Negotiations on post-referendum arrangements have continued at the committee level, with committees comprised of representative of both parties, with no major breakthroughs. Mbeki arrived in Juba this Wednesday for post-referendum talks, but for undisclosed reasons reportedly announced the “indefinite adjournment” of the talks on Friday.
On the citizenship front, in his speech at the NCP consultative council President Bashir promised that the rights of southerners in the North would be safeguarded regardless of citizenship. Nevertheless, the citizenship status of Sudanese in the North and South remains unresolved.
In an optimistic sign of the parties’ ability to align their positions over oil-related issues, senior SPLM and NCP officials—notably Vice President Ali Osman Taha and South Sudan Vice President Riek Machar—agreed early this week on the mechanisms for securing and protecting oil fields and workers. “The two sides agreed that oil will continue to flow before, during and after the referendum,” one official reportedly said.
4) Darfur
The past few weeks in Darfur have been marked by clashes between various rebel forces and the government, as well as by indications that the government is moving forward with its new strategy for the region, despite the continuing violence. While JEM claimed in late November that the Sudanese air force was conducting a week-long air raid in North Darfur, Abdel Wahid’s Sudan Liberation Army, or SLA-AW, clashed with government forces in Dogodussa, South Darfur. Some of the rebels loyal to the Liberation and Justice Movement, or LJM, claim that government forces also attacked them in the area east of Jebel Marra, but others within LJM deny this assertion. The LJM commanders do seem to agree, however, that clashes between LJM forces and ‘Janjaweed’ took place in the Mukjar area of West Darfur at the end of November, leading to the alleged capture of 14 militiamen.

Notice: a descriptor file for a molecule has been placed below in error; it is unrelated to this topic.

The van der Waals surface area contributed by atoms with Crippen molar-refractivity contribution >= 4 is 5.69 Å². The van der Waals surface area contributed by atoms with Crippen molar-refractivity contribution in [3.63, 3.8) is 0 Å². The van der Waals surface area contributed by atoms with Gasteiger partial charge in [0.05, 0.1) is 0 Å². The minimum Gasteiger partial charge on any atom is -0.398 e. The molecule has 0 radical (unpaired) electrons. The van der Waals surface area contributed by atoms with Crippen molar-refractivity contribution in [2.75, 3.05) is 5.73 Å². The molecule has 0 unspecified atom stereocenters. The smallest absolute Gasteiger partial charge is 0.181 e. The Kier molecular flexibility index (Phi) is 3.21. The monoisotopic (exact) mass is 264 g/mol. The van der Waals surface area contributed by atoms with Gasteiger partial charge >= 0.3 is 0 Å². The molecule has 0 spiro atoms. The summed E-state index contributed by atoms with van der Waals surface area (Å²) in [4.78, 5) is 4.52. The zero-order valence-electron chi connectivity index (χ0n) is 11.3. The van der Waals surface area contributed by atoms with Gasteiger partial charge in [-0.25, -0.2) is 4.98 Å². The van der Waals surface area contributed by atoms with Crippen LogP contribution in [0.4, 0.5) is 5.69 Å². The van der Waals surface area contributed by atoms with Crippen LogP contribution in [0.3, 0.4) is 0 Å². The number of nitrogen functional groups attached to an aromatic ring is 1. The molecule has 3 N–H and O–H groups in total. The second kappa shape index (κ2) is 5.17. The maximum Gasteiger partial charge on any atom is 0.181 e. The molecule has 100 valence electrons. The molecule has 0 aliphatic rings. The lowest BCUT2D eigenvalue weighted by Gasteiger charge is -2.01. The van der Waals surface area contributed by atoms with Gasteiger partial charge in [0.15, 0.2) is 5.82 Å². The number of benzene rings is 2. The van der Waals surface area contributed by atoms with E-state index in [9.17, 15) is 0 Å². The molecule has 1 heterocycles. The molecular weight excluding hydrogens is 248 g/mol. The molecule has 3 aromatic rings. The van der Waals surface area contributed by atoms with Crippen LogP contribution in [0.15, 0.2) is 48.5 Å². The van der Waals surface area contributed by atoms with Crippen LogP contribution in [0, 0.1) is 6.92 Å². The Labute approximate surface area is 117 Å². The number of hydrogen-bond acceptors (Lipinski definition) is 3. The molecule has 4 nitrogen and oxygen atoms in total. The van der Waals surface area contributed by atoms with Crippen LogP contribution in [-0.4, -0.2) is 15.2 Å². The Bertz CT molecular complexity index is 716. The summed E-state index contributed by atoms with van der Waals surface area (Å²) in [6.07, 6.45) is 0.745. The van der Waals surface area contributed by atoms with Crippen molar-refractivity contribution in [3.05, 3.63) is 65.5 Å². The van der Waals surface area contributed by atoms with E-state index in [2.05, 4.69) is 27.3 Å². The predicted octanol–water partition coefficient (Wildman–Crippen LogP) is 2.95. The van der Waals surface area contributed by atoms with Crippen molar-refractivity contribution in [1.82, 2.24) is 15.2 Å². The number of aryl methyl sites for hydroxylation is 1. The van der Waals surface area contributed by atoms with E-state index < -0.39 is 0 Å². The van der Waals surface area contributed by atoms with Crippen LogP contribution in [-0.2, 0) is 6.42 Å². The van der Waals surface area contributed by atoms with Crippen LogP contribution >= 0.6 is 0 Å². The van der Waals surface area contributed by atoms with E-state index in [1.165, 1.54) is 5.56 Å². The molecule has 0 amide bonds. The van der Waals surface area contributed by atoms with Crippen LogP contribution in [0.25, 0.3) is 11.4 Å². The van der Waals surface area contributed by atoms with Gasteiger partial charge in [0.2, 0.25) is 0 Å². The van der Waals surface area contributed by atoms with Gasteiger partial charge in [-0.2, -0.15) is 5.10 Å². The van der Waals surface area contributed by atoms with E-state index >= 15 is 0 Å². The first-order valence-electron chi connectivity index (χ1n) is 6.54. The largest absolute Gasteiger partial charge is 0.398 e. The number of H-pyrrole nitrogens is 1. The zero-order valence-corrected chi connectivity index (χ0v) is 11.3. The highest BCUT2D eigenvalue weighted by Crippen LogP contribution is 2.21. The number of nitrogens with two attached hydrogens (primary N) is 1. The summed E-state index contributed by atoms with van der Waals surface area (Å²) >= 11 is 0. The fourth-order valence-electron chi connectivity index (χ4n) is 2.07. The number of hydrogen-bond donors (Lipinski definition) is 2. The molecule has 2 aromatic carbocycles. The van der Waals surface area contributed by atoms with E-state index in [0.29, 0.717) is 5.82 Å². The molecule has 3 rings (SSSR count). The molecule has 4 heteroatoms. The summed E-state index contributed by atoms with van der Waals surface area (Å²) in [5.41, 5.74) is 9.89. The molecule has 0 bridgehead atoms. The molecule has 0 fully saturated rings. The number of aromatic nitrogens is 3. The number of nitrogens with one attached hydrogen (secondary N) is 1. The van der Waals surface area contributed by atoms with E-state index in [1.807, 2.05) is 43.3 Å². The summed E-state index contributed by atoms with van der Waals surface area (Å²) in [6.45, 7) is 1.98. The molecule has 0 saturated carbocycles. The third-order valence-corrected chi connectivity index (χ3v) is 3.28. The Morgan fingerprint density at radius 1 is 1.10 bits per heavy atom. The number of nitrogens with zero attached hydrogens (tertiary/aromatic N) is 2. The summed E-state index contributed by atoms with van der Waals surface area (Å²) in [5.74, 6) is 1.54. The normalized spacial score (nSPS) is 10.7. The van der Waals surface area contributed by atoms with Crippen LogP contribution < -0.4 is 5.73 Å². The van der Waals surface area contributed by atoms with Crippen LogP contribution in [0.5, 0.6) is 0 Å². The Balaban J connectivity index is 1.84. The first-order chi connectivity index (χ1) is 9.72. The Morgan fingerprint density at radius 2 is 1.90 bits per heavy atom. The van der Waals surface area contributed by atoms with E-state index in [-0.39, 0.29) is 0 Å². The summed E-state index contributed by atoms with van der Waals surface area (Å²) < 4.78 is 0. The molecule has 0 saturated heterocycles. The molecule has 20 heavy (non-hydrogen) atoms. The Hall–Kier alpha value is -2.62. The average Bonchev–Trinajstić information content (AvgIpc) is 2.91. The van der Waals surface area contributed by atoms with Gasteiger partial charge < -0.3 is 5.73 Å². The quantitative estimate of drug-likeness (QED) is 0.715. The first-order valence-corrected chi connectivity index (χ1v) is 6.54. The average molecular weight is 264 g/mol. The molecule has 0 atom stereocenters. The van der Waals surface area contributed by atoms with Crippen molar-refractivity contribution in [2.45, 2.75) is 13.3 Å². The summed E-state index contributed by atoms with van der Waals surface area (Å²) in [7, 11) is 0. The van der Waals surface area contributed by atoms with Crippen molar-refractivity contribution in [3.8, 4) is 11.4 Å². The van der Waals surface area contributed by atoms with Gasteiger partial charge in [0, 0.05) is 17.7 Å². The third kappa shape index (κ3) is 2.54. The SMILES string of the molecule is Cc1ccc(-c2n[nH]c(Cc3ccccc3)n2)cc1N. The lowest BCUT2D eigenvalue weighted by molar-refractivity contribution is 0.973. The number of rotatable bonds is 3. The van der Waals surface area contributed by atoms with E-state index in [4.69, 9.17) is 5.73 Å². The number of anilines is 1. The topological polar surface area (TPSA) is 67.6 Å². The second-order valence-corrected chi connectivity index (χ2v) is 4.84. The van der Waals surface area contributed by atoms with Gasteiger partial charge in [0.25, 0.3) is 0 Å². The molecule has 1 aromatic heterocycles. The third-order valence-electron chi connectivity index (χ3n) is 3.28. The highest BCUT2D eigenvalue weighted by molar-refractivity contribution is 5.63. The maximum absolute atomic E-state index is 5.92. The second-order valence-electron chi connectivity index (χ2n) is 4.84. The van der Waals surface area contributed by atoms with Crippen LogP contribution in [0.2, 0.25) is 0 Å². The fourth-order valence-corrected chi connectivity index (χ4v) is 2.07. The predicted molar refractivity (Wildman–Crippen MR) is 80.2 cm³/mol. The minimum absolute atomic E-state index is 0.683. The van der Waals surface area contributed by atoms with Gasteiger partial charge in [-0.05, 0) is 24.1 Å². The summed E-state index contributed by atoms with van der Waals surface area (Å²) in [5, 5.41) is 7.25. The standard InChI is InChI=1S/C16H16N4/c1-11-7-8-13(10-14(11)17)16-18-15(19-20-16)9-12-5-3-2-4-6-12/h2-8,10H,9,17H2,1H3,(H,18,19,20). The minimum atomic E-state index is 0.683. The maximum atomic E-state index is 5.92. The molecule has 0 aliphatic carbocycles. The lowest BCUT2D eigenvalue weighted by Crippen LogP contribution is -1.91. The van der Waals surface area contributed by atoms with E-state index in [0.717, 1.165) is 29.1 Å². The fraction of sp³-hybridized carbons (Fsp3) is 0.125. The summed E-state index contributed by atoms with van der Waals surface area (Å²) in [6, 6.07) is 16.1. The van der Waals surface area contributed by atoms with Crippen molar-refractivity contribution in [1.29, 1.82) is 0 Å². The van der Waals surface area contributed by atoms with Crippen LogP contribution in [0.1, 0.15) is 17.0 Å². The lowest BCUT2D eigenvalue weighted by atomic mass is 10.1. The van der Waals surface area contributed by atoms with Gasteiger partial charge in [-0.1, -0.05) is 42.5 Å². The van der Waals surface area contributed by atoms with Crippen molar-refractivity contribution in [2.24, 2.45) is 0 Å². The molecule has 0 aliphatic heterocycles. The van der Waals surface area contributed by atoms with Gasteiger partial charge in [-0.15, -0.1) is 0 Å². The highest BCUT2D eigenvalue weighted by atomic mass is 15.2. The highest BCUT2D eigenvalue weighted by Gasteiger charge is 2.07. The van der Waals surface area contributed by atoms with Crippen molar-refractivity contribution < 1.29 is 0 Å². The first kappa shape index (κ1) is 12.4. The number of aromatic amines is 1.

Tensions were also high between the farming and herding communities in North Darfur, after pastoralists began grazing their animals on farms surrounding Kutum. Despite the farmers’ appeals, the animals continued to graze, leading to violent clashes between the two groups at the end of November. Tensions were eased, however, between the Rizeigat and the Misseriya in South Darfur, where they signed another reconciliation agreement aimed at ending the long conflict between them. This agreement built on one from last June which failed to quell the hostility between the groups.
Meanwhile, the government of Sudan appears to be laying the foundation for the implementation of its new Darfur strategy, despite the continued violence. The NCP has successfully secured financing from the Arab Organization for Agricultural Development for various projects in the region, including the building of schools, health care centers, and 25 model villages, and has established a committee, under the chairmanship of the ministries of interior and finance, to deal with displacement and returns issues. Yet at the same time, the government appears to be continuing its policy of suppressing independent reporting to the region—as seen by its most recent move to prevent Radio Dabanga broadcasts to Darfur—and of limiting humanitarian assistance, both to Jebel Marra and within the camps, which it still shows every intention of closing. According to one camp leader, "We think that the humanitarian affairs commission [is preventing the supply of] enough food because the government wants people to leave camps…This is a government policy. This is death by another policy."